Saturday, 19 January, 2019

NCAA changes redshirt rule in college football

NCAA changes redshirt rule in college football NCAA changes redshirt rule in college football
Kristopher Love | 13 June, 2018, 23:42

The NCAA has passed a rule that allows college football players to play up to four games without burning their redshirt. Once the individual's name is in the database, coaches at other institutions have free reign to contact the student. Last season, this opportunity may have led to redshirts like quarterback Tommy DeVito and cornerback Ifeatu Meliufonwu seeing playing time as they prepared to step into larger roles.

"What I like about the four games, and the model that I think we would use, is you play the first three games to see who can actually do it", Franklin said during spring practice.

Transfer candidates previously needed permission to contact other programs. Then, the school will have two days to put the student's name in a national transfer data base.

While conferences can still vote to create more restrictive legislation - such as preventing in-conference moves - this ruling should decrease the number of instances in which schools block players from transferring.

The first, beginning October 15 student-athletes will be able to transfer and receive a scholarship without asking their current school for permission across all sports.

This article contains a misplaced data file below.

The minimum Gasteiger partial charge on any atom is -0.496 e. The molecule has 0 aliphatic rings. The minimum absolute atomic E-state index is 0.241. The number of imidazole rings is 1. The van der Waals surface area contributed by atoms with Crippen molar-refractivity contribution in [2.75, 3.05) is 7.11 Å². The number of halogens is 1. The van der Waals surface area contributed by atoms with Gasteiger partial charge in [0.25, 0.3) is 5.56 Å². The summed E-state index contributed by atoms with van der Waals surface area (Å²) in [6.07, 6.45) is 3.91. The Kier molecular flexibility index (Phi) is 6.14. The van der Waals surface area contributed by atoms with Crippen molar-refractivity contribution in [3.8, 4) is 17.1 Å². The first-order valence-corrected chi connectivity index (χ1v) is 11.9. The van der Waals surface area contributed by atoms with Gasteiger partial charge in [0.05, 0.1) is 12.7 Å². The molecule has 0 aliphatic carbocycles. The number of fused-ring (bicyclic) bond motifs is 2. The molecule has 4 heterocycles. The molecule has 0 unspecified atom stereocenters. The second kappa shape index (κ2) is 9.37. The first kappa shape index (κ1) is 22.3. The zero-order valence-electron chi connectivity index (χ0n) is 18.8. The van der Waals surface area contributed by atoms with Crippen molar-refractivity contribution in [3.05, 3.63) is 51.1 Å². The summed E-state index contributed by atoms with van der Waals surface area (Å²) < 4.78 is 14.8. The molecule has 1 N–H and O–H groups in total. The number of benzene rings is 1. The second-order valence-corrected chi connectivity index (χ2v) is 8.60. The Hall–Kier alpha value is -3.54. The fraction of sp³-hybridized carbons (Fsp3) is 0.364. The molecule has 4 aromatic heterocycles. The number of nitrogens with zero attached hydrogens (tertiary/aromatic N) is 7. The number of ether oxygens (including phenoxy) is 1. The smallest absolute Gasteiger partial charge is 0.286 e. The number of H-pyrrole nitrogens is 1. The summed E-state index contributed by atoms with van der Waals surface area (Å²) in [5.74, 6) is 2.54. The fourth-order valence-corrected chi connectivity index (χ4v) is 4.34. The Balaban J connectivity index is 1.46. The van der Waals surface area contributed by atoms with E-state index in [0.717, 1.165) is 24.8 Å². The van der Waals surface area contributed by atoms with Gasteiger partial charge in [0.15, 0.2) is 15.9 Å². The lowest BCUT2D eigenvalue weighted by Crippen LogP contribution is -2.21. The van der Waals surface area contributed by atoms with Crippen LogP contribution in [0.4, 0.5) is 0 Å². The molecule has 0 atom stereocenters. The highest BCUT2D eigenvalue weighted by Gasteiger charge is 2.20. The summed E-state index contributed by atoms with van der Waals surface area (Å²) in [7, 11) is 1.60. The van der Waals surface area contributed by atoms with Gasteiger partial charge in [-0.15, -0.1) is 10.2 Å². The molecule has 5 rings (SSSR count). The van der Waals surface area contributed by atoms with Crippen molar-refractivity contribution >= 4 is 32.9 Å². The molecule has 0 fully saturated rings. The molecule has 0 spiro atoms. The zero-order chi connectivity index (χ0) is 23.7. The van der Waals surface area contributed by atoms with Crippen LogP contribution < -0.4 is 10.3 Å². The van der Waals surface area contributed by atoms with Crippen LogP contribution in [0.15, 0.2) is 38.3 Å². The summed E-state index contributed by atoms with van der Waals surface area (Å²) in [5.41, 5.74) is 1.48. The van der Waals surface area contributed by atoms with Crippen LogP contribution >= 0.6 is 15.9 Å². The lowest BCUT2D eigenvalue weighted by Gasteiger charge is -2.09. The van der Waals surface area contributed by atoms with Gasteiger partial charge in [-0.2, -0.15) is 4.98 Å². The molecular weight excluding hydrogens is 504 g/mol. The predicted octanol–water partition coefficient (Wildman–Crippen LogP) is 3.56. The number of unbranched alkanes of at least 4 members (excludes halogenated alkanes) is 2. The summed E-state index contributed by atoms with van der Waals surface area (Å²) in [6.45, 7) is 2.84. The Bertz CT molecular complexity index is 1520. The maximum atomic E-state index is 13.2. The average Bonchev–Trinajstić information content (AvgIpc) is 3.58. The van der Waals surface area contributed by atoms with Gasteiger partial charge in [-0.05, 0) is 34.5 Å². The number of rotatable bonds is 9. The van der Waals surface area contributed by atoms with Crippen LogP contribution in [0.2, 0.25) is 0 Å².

The Division I Student-Athlete Experience Committee will examine how a similar rule could be applied to other sports and will consult with the Division I Student-Athlete Advisory Committee, according to the NCAA.

"This change promotes not only fairness for college athletes, but also their health and well-being", Miami AD Blake James said in a statement to the NCAA on the redshirt rule change.

In what is becoming a landmark day for college football rule changes, the NCAA has altered its redshirt policy for the sport. Applications for the rule to be applied to other Division I sports is now being looked at by the council.

"Redshirt football student-athletes are more likely to remain engaged with the team, and starters will be less likely to feel pressured to play through the injuries".

Much of the talk about transfers focuses on the so-called year-in-residence, the one year a player in the most high-profile sports such as football and basketball must sit out after switching schools.

Additionally, the proposal adds tampering with a current student-athlete at another school to the list of potential Level 2 violations, considered a significant breach of conduct.
More often than not, it limited players from speaking to other schools in the same conference or on future schedules.